House Speaker Kevin McCarthy (R-Calif.) announced the outlines of a possible Republican budget plan last week, and the big winner was the Pentagon. Even as McCarthy called for a freeze in the federal discretionary budget at Fiscal Year 2022 levels as a condition for raising the debt ceiling – a move that he promised Freedom Caucus members when they grudgingly supported his election as speaker in January – he signaled that the Department of Defense would not be impacted.
But since the Pentagon and work on nuclear weapons at the Department of Energy account for over half of all discretionary spending, McCarthy’s approach would require draconian cuts in domestic programs – up to 27 percent, according to an analysis by the nonpartisan Center on Budget and Policy Priorities. If the plan also protects veterans health care – a question McCarthy has been vague about – cuts to all other discretionary programs would rise to 33 percent. Cuts on this scale will be opposed by virtually all Democrats, and likely some Republicans as well. Even so, the fact that they are being used as a bargaining chip for further negotiations is stunning.
Given how it is structured, McCarthy’s proposal dashes the hopes of advocates of reining in the Pentagon’s bloated budget, while prompting a sigh of relief from the Pentagon, its contractors, and their allies in Congress. When the idea of a budget freeze first surfaced, advocates and opponents of high Pentagon spending alike suggested that the freeze could lead to a cut of $75 to $100 billion in the Department of Defense budget from current levels. But this would only occur if – a big if – the proposed cuts were distributed equally across the board.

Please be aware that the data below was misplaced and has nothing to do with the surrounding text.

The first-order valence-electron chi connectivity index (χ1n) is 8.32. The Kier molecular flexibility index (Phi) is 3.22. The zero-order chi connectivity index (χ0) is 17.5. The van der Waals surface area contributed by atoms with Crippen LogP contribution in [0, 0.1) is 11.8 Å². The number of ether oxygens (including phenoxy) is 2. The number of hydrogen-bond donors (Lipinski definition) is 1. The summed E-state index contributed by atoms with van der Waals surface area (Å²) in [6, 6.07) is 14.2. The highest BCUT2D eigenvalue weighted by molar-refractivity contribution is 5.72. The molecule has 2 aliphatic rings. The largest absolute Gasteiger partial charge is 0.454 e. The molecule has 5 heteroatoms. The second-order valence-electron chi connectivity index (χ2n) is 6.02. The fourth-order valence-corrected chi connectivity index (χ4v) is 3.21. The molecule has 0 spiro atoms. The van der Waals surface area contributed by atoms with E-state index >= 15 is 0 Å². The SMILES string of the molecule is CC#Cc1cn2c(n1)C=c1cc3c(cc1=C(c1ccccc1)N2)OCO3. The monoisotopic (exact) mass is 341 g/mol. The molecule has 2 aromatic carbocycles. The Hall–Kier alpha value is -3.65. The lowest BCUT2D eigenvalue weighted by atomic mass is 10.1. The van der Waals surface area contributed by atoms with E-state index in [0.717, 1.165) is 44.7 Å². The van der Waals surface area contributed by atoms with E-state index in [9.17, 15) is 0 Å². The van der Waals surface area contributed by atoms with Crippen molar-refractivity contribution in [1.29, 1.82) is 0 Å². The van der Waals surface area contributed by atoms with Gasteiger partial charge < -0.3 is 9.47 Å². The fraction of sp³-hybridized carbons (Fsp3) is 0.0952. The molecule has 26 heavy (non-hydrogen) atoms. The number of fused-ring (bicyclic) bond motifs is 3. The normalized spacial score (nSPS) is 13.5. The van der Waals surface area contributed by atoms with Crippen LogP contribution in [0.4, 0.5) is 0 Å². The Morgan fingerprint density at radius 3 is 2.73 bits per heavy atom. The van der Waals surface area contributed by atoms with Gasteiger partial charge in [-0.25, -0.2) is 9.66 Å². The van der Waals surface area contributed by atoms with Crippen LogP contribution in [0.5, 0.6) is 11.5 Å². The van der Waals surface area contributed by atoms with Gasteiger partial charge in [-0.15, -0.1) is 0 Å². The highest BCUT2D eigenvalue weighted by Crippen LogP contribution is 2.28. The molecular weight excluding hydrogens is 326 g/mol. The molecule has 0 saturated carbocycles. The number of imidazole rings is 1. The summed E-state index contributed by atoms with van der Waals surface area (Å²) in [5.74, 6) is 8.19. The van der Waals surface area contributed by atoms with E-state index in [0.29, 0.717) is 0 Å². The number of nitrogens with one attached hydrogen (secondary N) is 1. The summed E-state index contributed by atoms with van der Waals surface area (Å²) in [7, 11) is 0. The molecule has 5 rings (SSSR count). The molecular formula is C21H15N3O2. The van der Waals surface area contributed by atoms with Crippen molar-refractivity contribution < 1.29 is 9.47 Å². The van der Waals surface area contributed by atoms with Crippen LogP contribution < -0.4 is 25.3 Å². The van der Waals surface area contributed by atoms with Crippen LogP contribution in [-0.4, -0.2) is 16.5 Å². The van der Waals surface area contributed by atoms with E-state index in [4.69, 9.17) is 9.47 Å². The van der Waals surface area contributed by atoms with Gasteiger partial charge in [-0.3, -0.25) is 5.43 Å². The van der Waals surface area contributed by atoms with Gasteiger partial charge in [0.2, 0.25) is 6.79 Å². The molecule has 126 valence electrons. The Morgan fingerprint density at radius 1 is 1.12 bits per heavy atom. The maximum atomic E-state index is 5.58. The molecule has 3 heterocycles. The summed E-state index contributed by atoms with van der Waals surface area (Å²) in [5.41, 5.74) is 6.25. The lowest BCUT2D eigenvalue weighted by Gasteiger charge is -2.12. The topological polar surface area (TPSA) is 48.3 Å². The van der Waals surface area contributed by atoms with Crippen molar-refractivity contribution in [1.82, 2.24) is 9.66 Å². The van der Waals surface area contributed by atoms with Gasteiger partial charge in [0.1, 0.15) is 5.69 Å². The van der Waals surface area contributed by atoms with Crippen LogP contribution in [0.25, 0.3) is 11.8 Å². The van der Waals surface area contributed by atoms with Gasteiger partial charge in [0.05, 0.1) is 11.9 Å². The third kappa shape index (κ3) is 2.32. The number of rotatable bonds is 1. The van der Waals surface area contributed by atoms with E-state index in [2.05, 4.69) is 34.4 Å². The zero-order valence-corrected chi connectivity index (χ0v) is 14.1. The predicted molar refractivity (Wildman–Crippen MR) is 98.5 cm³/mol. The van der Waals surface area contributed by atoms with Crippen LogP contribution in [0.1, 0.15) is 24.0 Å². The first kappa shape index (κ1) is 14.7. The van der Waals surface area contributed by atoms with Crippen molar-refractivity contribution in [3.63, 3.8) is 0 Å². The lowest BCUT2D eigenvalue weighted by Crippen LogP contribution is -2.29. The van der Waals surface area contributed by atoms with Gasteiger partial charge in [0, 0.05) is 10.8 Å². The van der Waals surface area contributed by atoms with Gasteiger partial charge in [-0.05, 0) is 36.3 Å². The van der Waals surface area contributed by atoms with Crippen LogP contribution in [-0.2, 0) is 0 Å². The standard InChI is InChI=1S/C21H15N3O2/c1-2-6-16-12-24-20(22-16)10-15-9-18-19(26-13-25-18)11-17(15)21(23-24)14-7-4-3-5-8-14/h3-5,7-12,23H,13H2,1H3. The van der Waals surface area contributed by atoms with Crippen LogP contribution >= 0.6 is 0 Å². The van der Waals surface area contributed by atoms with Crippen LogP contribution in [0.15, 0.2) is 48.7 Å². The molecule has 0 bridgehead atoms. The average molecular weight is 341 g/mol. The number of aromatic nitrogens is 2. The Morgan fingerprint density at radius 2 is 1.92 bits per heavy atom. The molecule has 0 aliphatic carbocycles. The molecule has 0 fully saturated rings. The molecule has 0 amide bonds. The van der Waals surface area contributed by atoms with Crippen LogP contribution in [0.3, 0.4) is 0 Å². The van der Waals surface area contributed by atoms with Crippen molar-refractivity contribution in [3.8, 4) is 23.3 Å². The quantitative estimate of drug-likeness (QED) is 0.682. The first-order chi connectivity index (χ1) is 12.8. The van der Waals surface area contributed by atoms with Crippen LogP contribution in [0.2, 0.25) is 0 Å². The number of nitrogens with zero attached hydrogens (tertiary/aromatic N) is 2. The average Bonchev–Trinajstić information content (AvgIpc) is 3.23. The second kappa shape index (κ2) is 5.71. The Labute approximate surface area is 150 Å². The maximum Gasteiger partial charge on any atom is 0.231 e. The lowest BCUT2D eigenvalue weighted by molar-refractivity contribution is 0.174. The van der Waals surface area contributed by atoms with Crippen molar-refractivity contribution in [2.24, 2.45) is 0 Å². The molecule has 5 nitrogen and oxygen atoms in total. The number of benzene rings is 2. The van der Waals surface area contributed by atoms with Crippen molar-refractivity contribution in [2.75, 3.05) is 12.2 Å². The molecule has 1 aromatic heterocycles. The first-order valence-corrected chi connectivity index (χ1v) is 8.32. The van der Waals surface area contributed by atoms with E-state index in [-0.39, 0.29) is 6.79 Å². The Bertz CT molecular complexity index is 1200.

As I noted in an earlier column, some Republicans who were promoting the budget freeze rushed to twitter and the media to deny that their plan would have any impact on the Department of Defense. Rep. Chip Roy (R-Texas) said that defense was never discussed in the deliberations over the Speaker vote. All Jim Jordan (R-Ohio) could come up with in terms of potential cuts were the Pentagon’s alleged “woke agenda” and an oversized officer corps – moves that would be lucky to save a tiny fraction – perhaps 1 or 2 percent – of the amount approved for the Pentagon and nuclear weapons work at the Department of Energy for this year.
Read the full piece in Forbes.